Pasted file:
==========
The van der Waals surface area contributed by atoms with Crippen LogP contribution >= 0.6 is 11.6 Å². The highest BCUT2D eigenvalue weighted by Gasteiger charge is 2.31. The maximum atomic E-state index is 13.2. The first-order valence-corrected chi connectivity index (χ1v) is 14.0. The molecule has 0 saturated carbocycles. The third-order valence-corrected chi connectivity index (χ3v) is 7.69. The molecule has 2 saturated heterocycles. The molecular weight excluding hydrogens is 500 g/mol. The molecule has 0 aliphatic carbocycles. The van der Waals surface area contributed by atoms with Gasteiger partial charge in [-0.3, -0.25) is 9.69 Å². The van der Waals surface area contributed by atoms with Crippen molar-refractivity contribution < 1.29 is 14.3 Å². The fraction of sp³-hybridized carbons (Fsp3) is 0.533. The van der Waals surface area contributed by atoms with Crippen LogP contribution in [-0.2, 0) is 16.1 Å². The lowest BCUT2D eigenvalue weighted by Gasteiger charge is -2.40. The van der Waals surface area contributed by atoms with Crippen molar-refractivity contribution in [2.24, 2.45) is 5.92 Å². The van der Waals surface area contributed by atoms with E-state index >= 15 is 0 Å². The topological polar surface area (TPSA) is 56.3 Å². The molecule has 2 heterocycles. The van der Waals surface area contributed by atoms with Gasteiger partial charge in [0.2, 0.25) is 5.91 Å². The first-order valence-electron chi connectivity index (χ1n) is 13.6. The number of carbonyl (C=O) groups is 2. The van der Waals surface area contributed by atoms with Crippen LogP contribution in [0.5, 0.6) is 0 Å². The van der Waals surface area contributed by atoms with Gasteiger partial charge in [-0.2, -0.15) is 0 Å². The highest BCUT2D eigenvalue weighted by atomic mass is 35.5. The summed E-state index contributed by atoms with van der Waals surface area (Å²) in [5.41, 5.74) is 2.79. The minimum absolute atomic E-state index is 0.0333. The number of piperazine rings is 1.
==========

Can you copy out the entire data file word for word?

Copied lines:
The van der Waals surface area contributed by atoms with Crippen LogP contribution >= 0.6 is 11.6 Å². The highest BCUT2D eigenvalue weighted by Gasteiger charge is 2.31. The maximum atomic E-state index is 13.2. The first-order valence-corrected chi connectivity index (χ1v) is 14.0. The molecule has 0 saturated carbocycles. The third-order valence-corrected chi connectivity index (χ3v) is 7.69. The molecule has 2 saturated heterocycles. The molecular weight excluding hydrogens is 500 g/mol. The molecule has 0 aliphatic carbocycles. The van der Waals surface area contributed by atoms with Gasteiger partial charge in [-0.3, -0.25) is 9.69 Å². The van der Waals surface area contributed by atoms with Crippen molar-refractivity contribution < 1.29 is 14.3 Å². The fraction of sp³-hybridized carbons (Fsp3) is 0.533. The van der Waals surface area contributed by atoms with Crippen LogP contribution in [-0.2, 0) is 16.1 Å². The lowest BCUT2D eigenvalue weighted by Gasteiger charge is -2.40. The van der Waals surface area contributed by atoms with Crippen molar-refractivity contribution in [2.24, 2.45) is 5.92 Å². The van der Waals surface area contributed by atoms with E-state index >= 15 is 0 Å². The topological polar surface area (TPSA) is 56.3 Å². The molecule has 2 heterocycles. The van der Waals surface area contributed by atoms with Gasteiger partial charge in [0.2, 0.25) is 5.91 Å². The first-order valence-electron chi connectivity index (χ1n) is 13.6. The number of carbonyl (C=O) groups is 2. The van der Waals surface area contributed by atoms with Crippen LogP contribution in [0.5, 0.6) is 0 Å². The van der Waals surface area contributed by atoms with Gasteiger partial charge in [-0.2, -0.15) is 0 Å². The highest BCUT2D eigenvalue weighted by atomic mass is 35.5. The summed E-state index contributed by atoms with van der Waals surface area (Å²) in [5.41, 5.74) is 2.79. The minimum absolute atomic E-state index is 0.0333. The number of piperazine rings is 1.